New artificial intelligence (AI) portals such as DALL-E2 that can conjure an image to match a text description, DeepDream, that applies an artistic style to a photograph to turn it into a painting, and plenty of others, are changing the world; here is a fascinating survey
I recently stumbled upon an AI application that I would have loved to have been part of– creating depth maps from standard, non-3D, non-stereo images. Why didn’t I think of this? What a brilliant idea!
A depth map of course, provides that third dimension of distance from the photographer. And with that information, one can (almost) make a stereoscopic image, a scene in a virtual reality world.
I have been dabbling with stereoscopic (3D) images for much of my life. I’ve enjoyed antique stereopticons, I have used stereo cameras, experimented with left-right image pairs, 3D shutter glasses, immersive 3D headsets,.and red-blue anaglyphs (I even wrote a paper about the best colors to use for them).
I am now in a project to make my own Viewmaster reel. Viewmasters were a popular stereo viewer invented in 1939 taking advantage of the new Kodachrome color film to capture 3D images of tourist and travel destinations. They continue to be manufactured and popular, especially with children’s material.
I own several stereo cameras, but I don’t have them with me very often. But I do have my iPhone with me, pretty much always. And it has a photo mode called “portrait”, which uses its multiple lenses to generate a depth map (from the measured parallax between lenses). The iPhone uses the depth map to detect what is foreground and what is background, and then it blurs the background and combines it with the foreground to make a pleasing portrait. You know, the kind where the subject is in beauty light in front of a dreamy background.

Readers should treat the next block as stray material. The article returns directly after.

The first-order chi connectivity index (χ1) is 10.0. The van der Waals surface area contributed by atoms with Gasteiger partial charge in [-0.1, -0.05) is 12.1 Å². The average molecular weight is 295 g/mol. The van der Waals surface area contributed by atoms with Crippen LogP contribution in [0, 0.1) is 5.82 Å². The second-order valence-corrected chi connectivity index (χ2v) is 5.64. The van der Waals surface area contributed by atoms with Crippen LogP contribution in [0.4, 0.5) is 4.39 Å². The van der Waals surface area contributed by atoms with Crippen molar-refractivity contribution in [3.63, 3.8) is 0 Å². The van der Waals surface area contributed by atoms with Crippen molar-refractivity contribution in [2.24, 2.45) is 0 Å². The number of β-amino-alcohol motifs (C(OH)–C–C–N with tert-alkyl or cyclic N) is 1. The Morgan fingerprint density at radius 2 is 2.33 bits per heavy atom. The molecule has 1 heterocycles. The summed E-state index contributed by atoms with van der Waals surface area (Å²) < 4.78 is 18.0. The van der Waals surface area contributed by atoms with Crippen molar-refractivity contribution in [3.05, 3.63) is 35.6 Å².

But I have a different use for the depth map. With a depth map, it is possible to (almost) reconstruct the left- and right-eye views of the scene and create a stereoscopic picture. I wrote a program to do exactly this, kind of a “reverse parallax” technique, and now I can generate stereo pairs from my portrait-mode iPhone pictures.
Alas, I do not always use portrait mode on my phone (it is not the default, and it does not allow zooming), and so many of the pictures I might like to experience in 3D don’t have the depth map needed to do so.
Which brings me to the AI site that generates a depth map from a single 2D image. I was excited to discover it, and I have now created several stereo pairs from the depth maps it generates. It is not perfect; there are only so many implicit depth cues in a 2D image to work with, but it is remarkably good. Like I said, I wish I had thought of this application (but I’m really glad someone else did)!
I adapted the program I wrote for the iPhone portrait-mode images to take a photo and apply its (AI-generated) depth map to make a left and a right eye view. It is not truly what each eye would have seen (there are different obstructions behind the foreground objects), but it is still pretty convincing.
Instructions for cross-eyed viewing of stereo pairs: Position your finger about 6″ in front of your nose while looking at the pair of images. Now focus on your finger; the picture will go out of focus, but you will see a “middle” image where the two side images overlap. Now relax your focus without shifting your gaze (keep the overlapped middle image overlapped). With a little practice, you can make the middle overlapped image come into focus and you can drop your finger and enjoy the 3D experience of viewing a stereographic image pair!